Herb Morrison, WLS Chicago radio reporter, and engineer Charlie Nehlsen captured the Hindenburg disaster on lacquer disc.
Herb Morrison, WLS Chicago Radio Reporter: It’s starting to rain again; it’s… the rain had slacked up a little bit. The back
motors of the ship are just holding it just enough to keep it from…
It’s burst into flames! … Get this, Charlie; get this, Charlie! It’s fire… and it’s
crashing! It’s crashing terrible! Oh, my! Get out of the way, please! It’s burning
and bursting into flames and the… and it’s falling on the mooring mast. And all the folks
agree that this is terrible; this is the one of the worst catastrophes in the world. … Crashing,
oh! Four or five hundred feet into the sky and it… it’s a terrific crash, ladies
and gentlemen. It’s smoke, and it’s in flames now; and the frame is crashing to the
ground, not quite to the mooring mast. Oh, the humanity! And all the passengers screaming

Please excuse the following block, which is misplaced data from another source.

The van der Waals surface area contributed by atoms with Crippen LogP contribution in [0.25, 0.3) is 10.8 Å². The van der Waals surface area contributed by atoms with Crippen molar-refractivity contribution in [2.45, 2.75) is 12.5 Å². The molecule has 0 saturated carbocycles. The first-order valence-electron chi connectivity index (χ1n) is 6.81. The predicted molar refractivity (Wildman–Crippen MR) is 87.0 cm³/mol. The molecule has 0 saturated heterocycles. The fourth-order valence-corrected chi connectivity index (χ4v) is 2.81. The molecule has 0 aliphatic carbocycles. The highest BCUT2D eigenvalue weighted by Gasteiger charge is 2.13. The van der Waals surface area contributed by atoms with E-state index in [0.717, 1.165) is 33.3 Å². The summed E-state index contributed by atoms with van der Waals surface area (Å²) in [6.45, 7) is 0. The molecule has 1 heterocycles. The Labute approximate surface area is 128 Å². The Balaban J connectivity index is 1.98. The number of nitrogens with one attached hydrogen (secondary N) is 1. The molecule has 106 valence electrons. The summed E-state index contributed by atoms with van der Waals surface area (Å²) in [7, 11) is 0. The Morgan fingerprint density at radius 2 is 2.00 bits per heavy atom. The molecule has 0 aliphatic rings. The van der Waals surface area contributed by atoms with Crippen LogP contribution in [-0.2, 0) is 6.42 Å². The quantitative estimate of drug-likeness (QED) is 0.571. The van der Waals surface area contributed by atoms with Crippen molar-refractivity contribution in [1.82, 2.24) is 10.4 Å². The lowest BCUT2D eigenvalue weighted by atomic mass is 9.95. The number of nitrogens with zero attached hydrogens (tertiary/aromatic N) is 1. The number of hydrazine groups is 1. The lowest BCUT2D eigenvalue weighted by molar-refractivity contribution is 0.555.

around here. I told you; it — I can’t even talk to people, their friends are out
there! Ah! It’s… it… it’s a… ah! I… I can’t talk, ladies and gentlemen.
Honest, it’s just laying there, a mass of smoking wreckage, and everybody can hardly
breathe and talk… I’m sorry. Honest, I can hardly breathe. I’m going to step inside
where I cannot see it. Charlie, that’s terrible. I… Listen folks, I’m going to have to
stop for a minute, because I’ve lost my voice… This is the worst thing I’ve ever witnessed.
This video features the heroic story of Titanic's mail clerks and remarkable underwater footage of the ship.
Titanic, completed in 1912 she was called a floating palace, the queen of the ocean,
the largest most luxurious vessel of any kind ever constructed.
Designers and engineers spent three years
and millions of dollars to ensure that the liner would offer passengers
the very latest in speed, comfort, and safety.
The press raved about Titanic's design, declaring the liner
superior to anything afloat and practically unsinkable.
Yet as most school children know, the great ship Titanic did sink,
on her maiden voyage, after striking an iceberg in the middle of the Atlantic Ocean.
What is less well remembered today
is that Titanic's full name was RMS Titanic.
"RMS" stood for Royal Mail Steamship, a prestigious title
indicating the ship was legally commissioned by the British Monarchy
and the US Government to carry mail.
In the case of Titanic that mail also carries with it continuing mystery.